Hockey Hair: Camaraderie in Sports Via Unofficial Uniform

Like all official sports team, professional hockey players wear a uniform when playing sanctioned games. This includes jersey’s, regulation skates, headgear, as well as hockey sticks. However, hockey players, more than any other group of athletes, seem to have developed an unofficial uniform for when they are not on ice: hockey hair.

Hockey Hair for Group Cohesion

As a group, hockey players are often viewed as unruly and aggressive. While all athletes, to an extent, are also associated with these characteristics, hockey players are particularly infamous for their tendency to fight amongst each other. Often, hockey games are just as much about player interactions as they are about one team winning or losing. The fights are something of a spectacle, which, while entertaining to viewers, breeds a potentially dangerous view of aggressive behavior among players.

So, how does the hairstyle hockey players wear fit into this dynamic?

For starters, hockey hair, is a lax, pushed back style in which hair flows backward from the forehead. The fact that it is medium/long hairstyle is significant in and of itself, as longer lengths in men are often associated with rebellious figures. However, the style’s prevalence among so many members of the team alters this association in a key way — it provides a common identity for the group.

Group Identity Via Long Flowing Hair

The result of a group of unruly, aggressive men with similar hairstyles, is a unity that transcends the uniform worn on the ice. The ubiquity of the style throughout virtually all teams in the NHL marks the style as a reminder that while on opposite sides, members are playing the same game. This is especially important for players, considering the troubling view of aggressive behavior on ice rinks by both coaches, referees, and even viewers.

Role of Unity in Aggressive Behavior

A 2001 study on the perception of aggression in minor league hockey players and coaches shows an interesting change in how certain behaviors are more tolerated with age. As players progress to the next age group (Atom, Peewee, Bantam), they viewed hostile aggression as less of an issue. The troubling trend suggests a lack of awareness of other players on opposite teams as equals. Rather, it shows a perception of the other as an obstacle to success.

A significant characteristic of hockey hair, also known as the ” Bro Flow”, is that it is long enough to be seen peeking out from underneath the regulation helmets worn during matches. This means that other players can see that beneath the expected identifiers of jersey number and last name, the opposing player underneath the gear is a living, breathing person. This may make a player think before slamming another player into a wall in an overly-hostile way.

In sum, the Bro Flow look presents a unique phenomenon among a group of infamously aggressive athletes. The expression of free-spiritedness, often associated with long hairstyles in men, is tempered by group dynamics, resulting in an overarching unity among players.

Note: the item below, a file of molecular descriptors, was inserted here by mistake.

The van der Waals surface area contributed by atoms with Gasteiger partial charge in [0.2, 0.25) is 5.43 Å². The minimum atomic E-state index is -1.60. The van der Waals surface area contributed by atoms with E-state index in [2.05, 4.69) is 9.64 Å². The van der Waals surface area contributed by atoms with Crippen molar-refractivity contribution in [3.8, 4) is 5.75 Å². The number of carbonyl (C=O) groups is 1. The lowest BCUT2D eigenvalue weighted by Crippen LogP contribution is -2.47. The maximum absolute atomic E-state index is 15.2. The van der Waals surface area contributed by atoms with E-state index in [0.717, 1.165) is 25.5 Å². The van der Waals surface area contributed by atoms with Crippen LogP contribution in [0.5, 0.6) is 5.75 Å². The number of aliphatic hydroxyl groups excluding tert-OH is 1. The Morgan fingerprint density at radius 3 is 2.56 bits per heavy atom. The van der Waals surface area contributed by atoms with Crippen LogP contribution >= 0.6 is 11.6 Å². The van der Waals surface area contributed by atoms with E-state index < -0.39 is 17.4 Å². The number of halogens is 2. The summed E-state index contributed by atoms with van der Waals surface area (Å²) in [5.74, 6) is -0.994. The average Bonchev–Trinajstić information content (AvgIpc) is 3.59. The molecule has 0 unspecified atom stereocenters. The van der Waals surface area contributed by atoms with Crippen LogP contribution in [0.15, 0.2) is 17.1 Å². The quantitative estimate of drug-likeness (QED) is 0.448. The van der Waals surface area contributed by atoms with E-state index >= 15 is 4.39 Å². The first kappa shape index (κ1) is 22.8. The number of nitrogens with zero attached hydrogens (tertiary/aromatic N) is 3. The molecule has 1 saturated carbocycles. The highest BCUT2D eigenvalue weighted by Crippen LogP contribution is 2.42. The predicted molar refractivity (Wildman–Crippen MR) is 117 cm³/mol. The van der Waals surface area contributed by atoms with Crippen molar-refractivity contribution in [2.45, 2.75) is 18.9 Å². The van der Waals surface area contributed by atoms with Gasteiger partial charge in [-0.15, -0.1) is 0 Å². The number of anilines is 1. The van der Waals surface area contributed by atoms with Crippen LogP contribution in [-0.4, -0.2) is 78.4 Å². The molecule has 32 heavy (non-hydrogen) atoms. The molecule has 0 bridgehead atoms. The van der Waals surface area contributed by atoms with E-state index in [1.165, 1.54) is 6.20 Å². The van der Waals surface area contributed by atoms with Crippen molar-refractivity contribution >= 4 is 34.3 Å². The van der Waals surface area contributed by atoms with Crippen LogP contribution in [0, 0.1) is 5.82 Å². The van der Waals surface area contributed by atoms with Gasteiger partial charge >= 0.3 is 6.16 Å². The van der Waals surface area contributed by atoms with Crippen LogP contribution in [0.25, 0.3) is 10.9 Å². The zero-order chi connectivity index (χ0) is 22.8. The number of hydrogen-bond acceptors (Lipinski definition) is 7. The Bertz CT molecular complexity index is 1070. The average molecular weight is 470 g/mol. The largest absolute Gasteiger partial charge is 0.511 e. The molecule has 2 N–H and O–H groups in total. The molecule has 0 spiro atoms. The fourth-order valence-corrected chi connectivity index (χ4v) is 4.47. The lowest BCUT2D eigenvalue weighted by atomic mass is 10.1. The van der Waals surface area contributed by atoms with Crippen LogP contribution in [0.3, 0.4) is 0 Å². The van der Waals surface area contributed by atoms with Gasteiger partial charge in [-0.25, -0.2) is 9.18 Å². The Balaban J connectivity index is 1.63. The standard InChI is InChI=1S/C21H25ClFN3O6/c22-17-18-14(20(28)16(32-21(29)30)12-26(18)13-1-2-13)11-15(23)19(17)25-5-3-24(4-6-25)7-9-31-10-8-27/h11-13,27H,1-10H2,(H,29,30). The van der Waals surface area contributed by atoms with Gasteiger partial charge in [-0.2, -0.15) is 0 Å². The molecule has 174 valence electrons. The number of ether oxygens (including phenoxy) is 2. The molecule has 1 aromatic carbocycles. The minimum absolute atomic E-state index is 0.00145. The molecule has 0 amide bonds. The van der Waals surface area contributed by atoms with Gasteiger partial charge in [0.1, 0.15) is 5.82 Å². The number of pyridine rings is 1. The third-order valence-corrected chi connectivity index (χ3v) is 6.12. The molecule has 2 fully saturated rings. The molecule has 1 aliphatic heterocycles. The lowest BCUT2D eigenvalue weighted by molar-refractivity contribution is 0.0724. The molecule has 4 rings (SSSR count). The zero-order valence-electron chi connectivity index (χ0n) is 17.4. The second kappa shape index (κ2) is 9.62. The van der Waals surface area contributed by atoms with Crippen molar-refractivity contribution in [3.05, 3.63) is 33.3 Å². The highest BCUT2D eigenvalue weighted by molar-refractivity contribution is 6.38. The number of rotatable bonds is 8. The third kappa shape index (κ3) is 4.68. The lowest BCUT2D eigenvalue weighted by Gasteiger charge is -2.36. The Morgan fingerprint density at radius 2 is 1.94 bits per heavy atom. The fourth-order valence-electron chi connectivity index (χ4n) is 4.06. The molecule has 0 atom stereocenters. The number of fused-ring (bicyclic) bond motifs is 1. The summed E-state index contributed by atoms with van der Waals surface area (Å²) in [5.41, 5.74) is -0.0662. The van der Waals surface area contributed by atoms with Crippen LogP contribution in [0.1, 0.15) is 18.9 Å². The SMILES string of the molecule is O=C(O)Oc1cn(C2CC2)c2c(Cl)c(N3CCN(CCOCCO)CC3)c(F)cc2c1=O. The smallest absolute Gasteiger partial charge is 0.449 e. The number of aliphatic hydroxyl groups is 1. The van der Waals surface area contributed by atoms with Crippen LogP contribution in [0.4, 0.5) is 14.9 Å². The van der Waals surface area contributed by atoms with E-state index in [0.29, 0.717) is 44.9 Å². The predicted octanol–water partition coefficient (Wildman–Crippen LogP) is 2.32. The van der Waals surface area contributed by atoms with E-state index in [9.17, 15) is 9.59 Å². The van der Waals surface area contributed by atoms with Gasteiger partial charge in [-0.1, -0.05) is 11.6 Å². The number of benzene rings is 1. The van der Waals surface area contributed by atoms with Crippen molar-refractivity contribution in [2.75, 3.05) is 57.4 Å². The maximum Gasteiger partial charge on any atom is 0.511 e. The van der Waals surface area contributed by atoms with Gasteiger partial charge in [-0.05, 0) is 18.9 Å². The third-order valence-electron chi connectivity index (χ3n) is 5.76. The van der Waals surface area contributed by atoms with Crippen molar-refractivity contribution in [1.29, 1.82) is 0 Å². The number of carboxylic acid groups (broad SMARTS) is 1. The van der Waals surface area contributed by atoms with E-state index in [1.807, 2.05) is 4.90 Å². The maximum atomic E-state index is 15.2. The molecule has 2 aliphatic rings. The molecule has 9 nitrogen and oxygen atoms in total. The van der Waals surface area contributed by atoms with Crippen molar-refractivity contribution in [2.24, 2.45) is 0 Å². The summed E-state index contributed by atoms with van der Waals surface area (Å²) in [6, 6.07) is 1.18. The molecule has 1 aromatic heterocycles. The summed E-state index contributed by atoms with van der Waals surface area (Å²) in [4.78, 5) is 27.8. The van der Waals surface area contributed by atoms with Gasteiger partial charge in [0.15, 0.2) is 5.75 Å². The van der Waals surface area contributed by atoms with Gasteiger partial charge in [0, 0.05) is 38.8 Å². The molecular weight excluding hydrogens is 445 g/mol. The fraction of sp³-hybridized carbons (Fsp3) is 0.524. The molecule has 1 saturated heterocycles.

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Famous People and Hairstyles through the Years

Hairstyles date back hundreds of years and generally reflected what was happening socially at the time. Hairstyles have gone through many changes over the past several decades. The one consistency has been that the hairstyles that were worn by icons of popular culture symbolized what was thought to be the ideal. To find out more about the inspiration for particular hairstyles over the last century, read on.

In the early 1900’s wealthy women set the standard of wearing hair jewels and hats with veils and lace. They dusted their hair with gold and silver powders for the nights. Antoine of Paris created a look of hair parted in middle and swept back in smooth bands over the ears. In 1907 the Marcel wave swept the United States and Europe. In 1910 American nurses in Europe cut their hair short to avoid a flea infestation and the women in America began to cut their hair short for fashion.

The Louise Brooks’s bob became the popular hairstyle in the 1920’s as women began to express their freedom. They also began shedding their corsets to enter the workforce and in 1931 Jean Harlow starred in the movie “Platinum Blonde.” This hair color then swept the nation. Also in the 1930’s, Shirley Temple’s ringlet curls had women of all ages pinning their own hair into tight curls.

During WWII when feminine was ideal, women began copying Hollywood hairstyles. In the 1940’s, Rita Hayworth began the hairstyle trend of side-parted finger waves the sexiest style of that time. Veronica Lake and her cascading blonde hair defined glamour.

The 1950’s brought a trend of highlighting and Lucille Ball’s flaming red hair was an example. Also Doris Day had a helmet like hairstyle that inspired her fans and Audrey Hepburn started the pixie cut.

During the 1960’s people were letting their hair down and the rock group The Beatles, wore their hair long. This ended the gender norm in hairstyles. The Beatle look became a very popular hairstyle for men of all ages.

In the 1970’s, the musical “Hair” came out during a time of sexual revolution. Angela Davis’s afro became a symbol for black pride. One of the most copied hairstyles of the 1970’s was the Farrah Fawcett feathered back hairdo.

The 1980’s were an economic boom and women began the mall bang trend. Big hair and poodle perms were the big thing.

The 1990’s found many women heading to the hair salons looking for the Jennifer Aniston hairstyle. Her hair at the time was an angled, layered, shag haircut. And the millennium brought Sarah Jessica Parker’s flowing curly look back into style.

There have been many hairstyles over the last 100 years. They seem to cycle in and out with some variations.



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